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By Lynn Wehner

Screen Shot 2013-09-19 at 6.35.09 PMSo are you a missionary? Why yes, yes you are. We ALL are.

Check out my recent post at the CatholicMatch Institute, “Mission Work — Who Me?” — and reflect on the mission territories in your own life. Maybe it’s time to start on the path that God has laid out for you.

And want to know an easy way to begin? All you have to do is go to a concert. (Seriously people, who knew this would be so easy?!)

Mission work surrounds all of us. Look no further than Sean’s experience and example for proof of that. Yes, surely he’s a missionary when he is holding the orphaned children in Haiti. Surely he’s a missionary when he is visiting the elderly who have been abandoned in Haiti’s mountains. But, just as surely, he’s a missionary when he is singing and preaching the truth of the Gospel to teens and adults at events across the U.S.

Next weekend (November  15 & 16), Sean will combine those two “mission territories” — and you get to be a part of it! He’ll be performing the Rock for Grandma concerts, sharing the truth of the faith, premiering his new album, and raising money to build a home for Haiti’s forgotten elderly. Get your tickets today and help us with this important mission work!

Join us at the concert. Invite others to attend. Fun, good music, and inspiration await you! And, believe it or not, you’ll be diving right into the heart of mission work — by helping the poor, loving the lonely, and building the Kingdom of God.



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Have you ever been in a situation where enough is enough? Where you have been sitting, watching, waiting for something to change but it never does?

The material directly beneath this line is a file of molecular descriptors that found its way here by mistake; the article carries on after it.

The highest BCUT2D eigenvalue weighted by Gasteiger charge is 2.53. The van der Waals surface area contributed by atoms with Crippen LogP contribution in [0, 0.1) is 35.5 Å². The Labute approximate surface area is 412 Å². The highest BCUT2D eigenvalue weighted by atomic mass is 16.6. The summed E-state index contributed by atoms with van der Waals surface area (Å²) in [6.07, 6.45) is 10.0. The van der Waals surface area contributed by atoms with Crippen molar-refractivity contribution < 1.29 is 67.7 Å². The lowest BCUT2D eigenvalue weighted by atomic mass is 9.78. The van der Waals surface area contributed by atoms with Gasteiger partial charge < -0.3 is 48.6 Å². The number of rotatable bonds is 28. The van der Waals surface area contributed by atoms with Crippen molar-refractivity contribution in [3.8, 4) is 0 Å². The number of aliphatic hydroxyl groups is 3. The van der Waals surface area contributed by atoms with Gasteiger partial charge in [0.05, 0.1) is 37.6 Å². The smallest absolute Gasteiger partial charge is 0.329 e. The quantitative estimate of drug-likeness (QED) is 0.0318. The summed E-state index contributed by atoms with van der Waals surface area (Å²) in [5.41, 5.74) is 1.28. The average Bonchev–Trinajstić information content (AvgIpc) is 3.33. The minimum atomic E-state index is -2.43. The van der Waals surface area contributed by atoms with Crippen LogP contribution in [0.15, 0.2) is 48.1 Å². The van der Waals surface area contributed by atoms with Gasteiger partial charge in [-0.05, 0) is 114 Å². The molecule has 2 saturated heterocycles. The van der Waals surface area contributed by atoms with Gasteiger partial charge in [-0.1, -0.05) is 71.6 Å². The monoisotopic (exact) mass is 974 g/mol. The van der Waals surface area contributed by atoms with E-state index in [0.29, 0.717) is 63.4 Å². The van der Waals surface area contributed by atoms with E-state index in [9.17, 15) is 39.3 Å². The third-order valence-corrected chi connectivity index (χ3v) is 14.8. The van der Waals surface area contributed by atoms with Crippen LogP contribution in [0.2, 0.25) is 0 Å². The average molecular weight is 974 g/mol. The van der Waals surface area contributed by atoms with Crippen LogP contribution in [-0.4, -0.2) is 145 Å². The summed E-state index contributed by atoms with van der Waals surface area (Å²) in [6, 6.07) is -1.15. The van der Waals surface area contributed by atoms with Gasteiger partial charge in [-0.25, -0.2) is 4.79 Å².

Ajeli is a little old lady in the mountains of Haiti. Her age is unknown, but what matters to us is the last 4 years we have known her.

She lived in a shack with no husband and no children to care for her. She only ate when the Haiti180 team brought her food. She knew only pain and no joy. The neighbors were poor and mistreated her, saying she was an “inconvenience” and  “useless”, as she couldn’t work or contribute to help put food on the table.


Ajeli 1


Until one day, we decided enough was enough. Although our plan for building an elderly home is just getting off the ground, we decided to give it a jump-start. We asked her if she wanted to come to a safe place where she would find food and shelter and affection. She responded in her weak voice, “Wi.” That was the “yes” we needed. That was the “yes” that was going to give Ajeli hope again.

Ajeli #2

As we got her in the car and pulled away from her old life, her life of physical and emotional suffering, she was welcomed by a warm meal and love at the orphanage. The children at Kay Mari were glad to help her, in fact, they stepped right in, grabbing the comb to braid her hair and the spoon to feed her. No directions were needed; the kids knew exactly what to do.


After a bath, warm meal, and new hairdo, everyone, young and old, jumped into the car to bring our adopted grandmother to her new home just behind the orphanage. A charitable neighbor happily agreed to house Ajeli in the extra bedroom in his house in which we (the children and staff of Haiti180) could regularly visit her, bathe her, bring her three healthy meals a day, and just spend time with her.